Economic Theory

It’s pure hubris for politicians to think they can “rebalance” the economy

Theresa May is reviving the idea of interventionist industrial strategy, and wants to “rebalance” the economy. Many people are jumping on the bandwagon. They should jump right off again.

Even the more mature of today’s politicians were still in the school playground when these ideas last made waves. In the 1950s and 1960s, UK governments of left and right thought they knew what was best for the economy.

We had massive subsidies for the nuclear industry, early computers and the aircraft industry – Concorde, anybody? We had a laughably short-lived National Plan, an Industrial Reorganisation Corporation which completely messed up the motor industry, nationalisation of failing businesses and subsidies to half-baked worker-controlled enterprises. We had 30 years of puffed-up talking shops like the National Economic Development Council and its misbegotten “little Neddies”. None of these initiatives had much impact on the underlying growth rate of the UK economy, but they wasted lots of public money.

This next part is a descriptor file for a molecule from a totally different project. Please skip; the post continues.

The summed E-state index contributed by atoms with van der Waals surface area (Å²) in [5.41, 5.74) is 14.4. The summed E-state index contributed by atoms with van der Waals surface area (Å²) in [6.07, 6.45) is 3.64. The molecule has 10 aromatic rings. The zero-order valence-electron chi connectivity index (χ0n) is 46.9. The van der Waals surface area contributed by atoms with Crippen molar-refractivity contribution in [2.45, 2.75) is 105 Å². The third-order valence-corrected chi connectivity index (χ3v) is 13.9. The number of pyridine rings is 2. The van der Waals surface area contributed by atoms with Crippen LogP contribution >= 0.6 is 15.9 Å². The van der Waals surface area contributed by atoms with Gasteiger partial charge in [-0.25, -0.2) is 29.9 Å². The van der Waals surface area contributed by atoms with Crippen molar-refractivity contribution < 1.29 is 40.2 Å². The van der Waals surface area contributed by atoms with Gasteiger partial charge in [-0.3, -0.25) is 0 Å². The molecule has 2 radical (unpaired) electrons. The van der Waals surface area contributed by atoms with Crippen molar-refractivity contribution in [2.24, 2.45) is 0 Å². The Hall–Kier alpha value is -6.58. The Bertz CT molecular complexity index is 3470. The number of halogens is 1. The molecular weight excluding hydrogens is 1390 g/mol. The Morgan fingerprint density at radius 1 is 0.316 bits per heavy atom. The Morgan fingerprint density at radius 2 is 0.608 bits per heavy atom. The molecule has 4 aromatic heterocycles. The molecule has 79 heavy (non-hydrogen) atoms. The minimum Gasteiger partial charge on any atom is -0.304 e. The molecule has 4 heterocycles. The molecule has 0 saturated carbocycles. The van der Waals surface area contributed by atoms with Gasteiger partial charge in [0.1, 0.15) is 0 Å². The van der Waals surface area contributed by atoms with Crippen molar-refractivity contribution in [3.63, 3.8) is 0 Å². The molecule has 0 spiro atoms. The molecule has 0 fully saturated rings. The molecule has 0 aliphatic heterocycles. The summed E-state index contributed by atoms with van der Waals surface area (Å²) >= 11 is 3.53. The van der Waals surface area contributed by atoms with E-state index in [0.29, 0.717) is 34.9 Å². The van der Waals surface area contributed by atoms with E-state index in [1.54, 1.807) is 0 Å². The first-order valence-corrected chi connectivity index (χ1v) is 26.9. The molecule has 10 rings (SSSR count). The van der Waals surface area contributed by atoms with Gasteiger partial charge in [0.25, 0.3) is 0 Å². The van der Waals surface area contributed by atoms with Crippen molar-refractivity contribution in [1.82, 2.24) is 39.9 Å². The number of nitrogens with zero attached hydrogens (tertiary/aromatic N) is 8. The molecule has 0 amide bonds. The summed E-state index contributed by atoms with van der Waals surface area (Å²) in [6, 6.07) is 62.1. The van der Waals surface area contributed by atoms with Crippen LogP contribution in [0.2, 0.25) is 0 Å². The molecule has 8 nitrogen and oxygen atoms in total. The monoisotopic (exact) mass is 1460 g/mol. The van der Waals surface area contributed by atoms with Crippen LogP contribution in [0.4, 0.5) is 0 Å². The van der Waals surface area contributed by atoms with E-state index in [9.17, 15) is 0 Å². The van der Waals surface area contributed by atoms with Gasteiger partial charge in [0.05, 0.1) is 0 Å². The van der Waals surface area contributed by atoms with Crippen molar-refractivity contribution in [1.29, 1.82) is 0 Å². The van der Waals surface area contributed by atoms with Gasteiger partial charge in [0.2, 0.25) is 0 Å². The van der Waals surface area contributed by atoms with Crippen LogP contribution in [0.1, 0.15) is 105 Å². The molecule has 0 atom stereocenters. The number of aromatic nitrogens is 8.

Today’s fans of government intervention find “market failures” everywhere: the term has been stripped of substantive content and now signifies anything critics don’t like about capitalism. Often the factual basis of their assertions – that inequality has increased dramatically in the UK, or that the pre-2008 banking system was largely unregulated – is wrong. Manufacturing is portrayed as virtually extinguished in this country, when its volume is little changed from 20 years ago.

I doubt interventionist policies can alter the balance of the economy between broad sectors, but why should we try? Britain’s 11 per cent of output produced by manufacturing is similar to other countries at a comparable level of development. In our daily lives we increasingly consume services rather than clunky goods, so why reverse the trend of decades? Our financial sector is larger than most, but this reflects comparative advantage rather than a distortion which government must rectify.

What is a twenty-first century industrial strategy supposed to look like? We are told it should not attempt to “pick winners” 1970s-style, but nevertheless government can apparently identify areas of likely importance in the future. Yesterday, Tory MP Alan Mak wrote in City A.M. of a Fourth Industrial Revolution embracing artificial intelligence, automation and hyper-connectivity. Others speak of nano-technology and genetic engineering. Exciting stuff, but what to do about it?

We have had several recent small-scale initiatives which chime with the “new industry” theme – the “High Value Manufacturing Catapult”, the Advanced Manufacturing Supply Chain Initiative, the Regional Growth Fund and so on. Are we just going to aim for more of the same, comparatively harmless if not obviously effective, or is the new strategy to be something rather more sweeping?